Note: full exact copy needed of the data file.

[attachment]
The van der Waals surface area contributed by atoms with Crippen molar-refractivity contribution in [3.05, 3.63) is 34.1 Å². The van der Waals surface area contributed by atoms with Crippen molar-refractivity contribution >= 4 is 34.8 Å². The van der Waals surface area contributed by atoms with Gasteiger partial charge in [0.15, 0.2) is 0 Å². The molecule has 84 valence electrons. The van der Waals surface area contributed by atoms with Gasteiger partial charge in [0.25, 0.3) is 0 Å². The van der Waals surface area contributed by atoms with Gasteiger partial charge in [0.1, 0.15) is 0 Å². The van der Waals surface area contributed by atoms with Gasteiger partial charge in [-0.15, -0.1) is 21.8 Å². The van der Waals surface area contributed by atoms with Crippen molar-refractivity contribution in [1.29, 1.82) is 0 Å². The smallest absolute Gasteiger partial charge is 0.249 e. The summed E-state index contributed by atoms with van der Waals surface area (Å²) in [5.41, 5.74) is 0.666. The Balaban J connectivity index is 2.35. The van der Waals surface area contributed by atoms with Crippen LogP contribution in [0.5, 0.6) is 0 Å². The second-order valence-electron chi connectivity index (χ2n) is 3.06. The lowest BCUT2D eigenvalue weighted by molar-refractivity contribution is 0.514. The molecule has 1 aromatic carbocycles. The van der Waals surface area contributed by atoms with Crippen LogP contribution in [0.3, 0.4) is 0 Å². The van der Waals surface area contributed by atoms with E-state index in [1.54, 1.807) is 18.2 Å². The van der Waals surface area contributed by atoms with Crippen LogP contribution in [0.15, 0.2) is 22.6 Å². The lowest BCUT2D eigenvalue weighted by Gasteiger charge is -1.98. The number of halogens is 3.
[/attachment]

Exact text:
The van der Waals surface area contributed by atoms with Crippen molar-refractivity contribution in [3.05, 3.63) is 34.1 Å². The van der Waals surface area contributed by atoms with Crippen molar-refractivity contribution >= 4 is 34.8 Å². The van der Waals surface area contributed by atoms with Gasteiger partial charge in [0.15, 0.2) is 0 Å². The molecule has 84 valence electrons. The van der Waals surface area contributed by atoms with Gasteiger partial charge in [0.25, 0.3) is 0 Å². The van der Waals surface area contributed by atoms with Gasteiger partial charge in [0.1, 0.15) is 0 Å². The van der Waals surface area contributed by atoms with Gasteiger partial charge in [-0.15, -0.1) is 21.8 Å². The van der Waals surface area contributed by atoms with Crippen molar-refractivity contribution in [1.29, 1.82) is 0 Å². The smallest absolute Gasteiger partial charge is 0.249 e. The summed E-state index contributed by atoms with van der Waals surface area (Å²) in [5.41, 5.74) is 0.666. The Balaban J connectivity index is 2.35. The van der Waals surface area contributed by atoms with Crippen LogP contribution in [0.5, 0.6) is 0 Å². The second-order valence-electron chi connectivity index (χ2n) is 3.06. The lowest BCUT2D eigenvalue weighted by molar-refractivity contribution is 0.514. The molecule has 1 aromatic carbocycles. The van der Waals surface area contributed by atoms with Crippen LogP contribution in [0.3, 0.4) is 0 Å². The van der Waals surface area contributed by atoms with E-state index in [1.54, 1.807) is 18.2 Å². The van der Waals surface area contributed by atoms with Crippen LogP contribution in [0.15, 0.2) is 22.6 Å². The lowest BCUT2D eigenvalue weighted by Gasteiger charge is -1.98. The number of halogens is 3.